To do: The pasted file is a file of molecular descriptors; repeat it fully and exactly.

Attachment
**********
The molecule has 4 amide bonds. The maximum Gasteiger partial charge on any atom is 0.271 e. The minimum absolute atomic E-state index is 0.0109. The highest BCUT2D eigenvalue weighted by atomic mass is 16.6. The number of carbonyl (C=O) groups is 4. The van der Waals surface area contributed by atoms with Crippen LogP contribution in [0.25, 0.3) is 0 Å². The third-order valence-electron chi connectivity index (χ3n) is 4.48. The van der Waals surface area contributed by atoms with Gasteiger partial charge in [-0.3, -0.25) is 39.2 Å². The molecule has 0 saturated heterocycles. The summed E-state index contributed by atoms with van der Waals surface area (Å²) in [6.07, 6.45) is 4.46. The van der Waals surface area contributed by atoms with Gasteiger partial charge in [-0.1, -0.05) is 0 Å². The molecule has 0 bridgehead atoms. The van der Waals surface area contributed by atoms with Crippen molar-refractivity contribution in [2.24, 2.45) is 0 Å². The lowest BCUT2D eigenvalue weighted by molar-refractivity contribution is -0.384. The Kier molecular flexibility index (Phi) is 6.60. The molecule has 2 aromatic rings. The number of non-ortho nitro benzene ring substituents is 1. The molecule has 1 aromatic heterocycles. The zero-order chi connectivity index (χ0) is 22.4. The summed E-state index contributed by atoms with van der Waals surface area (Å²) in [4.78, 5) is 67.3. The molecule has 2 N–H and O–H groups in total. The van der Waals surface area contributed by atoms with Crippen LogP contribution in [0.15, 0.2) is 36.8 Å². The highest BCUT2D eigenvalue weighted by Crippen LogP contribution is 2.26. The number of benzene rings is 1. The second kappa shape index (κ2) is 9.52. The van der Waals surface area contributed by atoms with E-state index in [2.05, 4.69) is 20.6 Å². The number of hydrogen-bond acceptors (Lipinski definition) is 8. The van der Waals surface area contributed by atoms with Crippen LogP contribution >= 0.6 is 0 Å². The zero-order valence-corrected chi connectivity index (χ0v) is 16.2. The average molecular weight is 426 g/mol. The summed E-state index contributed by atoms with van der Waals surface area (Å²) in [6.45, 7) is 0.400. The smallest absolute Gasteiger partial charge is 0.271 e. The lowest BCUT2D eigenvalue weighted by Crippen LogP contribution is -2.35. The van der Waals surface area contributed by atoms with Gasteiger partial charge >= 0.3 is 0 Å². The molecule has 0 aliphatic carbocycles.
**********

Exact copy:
The molecule has 4 amide bonds. The maximum Gasteiger partial charge on any atom is 0.271 e. The minimum absolute atomic E-state index is 0.0109. The highest BCUT2D eigenvalue weighted by atomic mass is 16.6. The number of carbonyl (C=O) groups is 4. The van der Waals surface area contributed by atoms with Crippen LogP contribution in [0.25, 0.3) is 0 Å². The third-order valence-electron chi connectivity index (χ3n) is 4.48. The van der Waals surface area contributed by atoms with Gasteiger partial charge in [-0.3, -0.25) is 39.2 Å². The molecule has 0 saturated heterocycles. The summed E-state index contributed by atoms with van der Waals surface area (Å²) in [6.07, 6.45) is 4.46. The van der Waals surface area contributed by atoms with Gasteiger partial charge in [-0.1, -0.05) is 0 Å². The molecule has 0 bridgehead atoms. The van der Waals surface area contributed by atoms with Crippen molar-refractivity contribution in [2.24, 2.45) is 0 Å². The lowest BCUT2D eigenvalue weighted by molar-refractivity contribution is -0.384. The Kier molecular flexibility index (Phi) is 6.60. The molecule has 2 aromatic rings. The number of non-ortho nitro benzene ring substituents is 1. The molecule has 1 aromatic heterocycles. The zero-order chi connectivity index (χ0) is 22.4. The summed E-state index contributed by atoms with van der Waals surface area (Å²) in [4.78, 5) is 67.3. The molecule has 2 N–H and O–H groups in total. The van der Waals surface area contributed by atoms with Crippen LogP contribution in [0.15, 0.2) is 36.8 Å². The highest BCUT2D eigenvalue weighted by Crippen LogP contribution is 2.26. The number of benzene rings is 1. The second kappa shape index (κ2) is 9.52. The van der Waals surface area contributed by atoms with E-state index in [2.05, 4.69) is 20.6 Å². The number of hydrogen-bond acceptors (Lipinski definition) is 8. The van der Waals surface area contributed by atoms with Crippen LogP contribution >= 0.6 is 0 Å². The zero-order valence-corrected chi connectivity index (χ0v) is 16.2. The average molecular weight is 426 g/mol. The summed E-state index contributed by atoms with van der Waals surface area (Å²) in [6.45, 7) is 0.400. The smallest absolute Gasteiger partial charge is 0.271 e. The lowest BCUT2D eigenvalue weighted by Crippen LogP contribution is -2.35. The van der Waals surface area contributed by atoms with Gasteiger partial charge >= 0.3 is 0 Å². The molecule has 0 aliphatic carbocycles.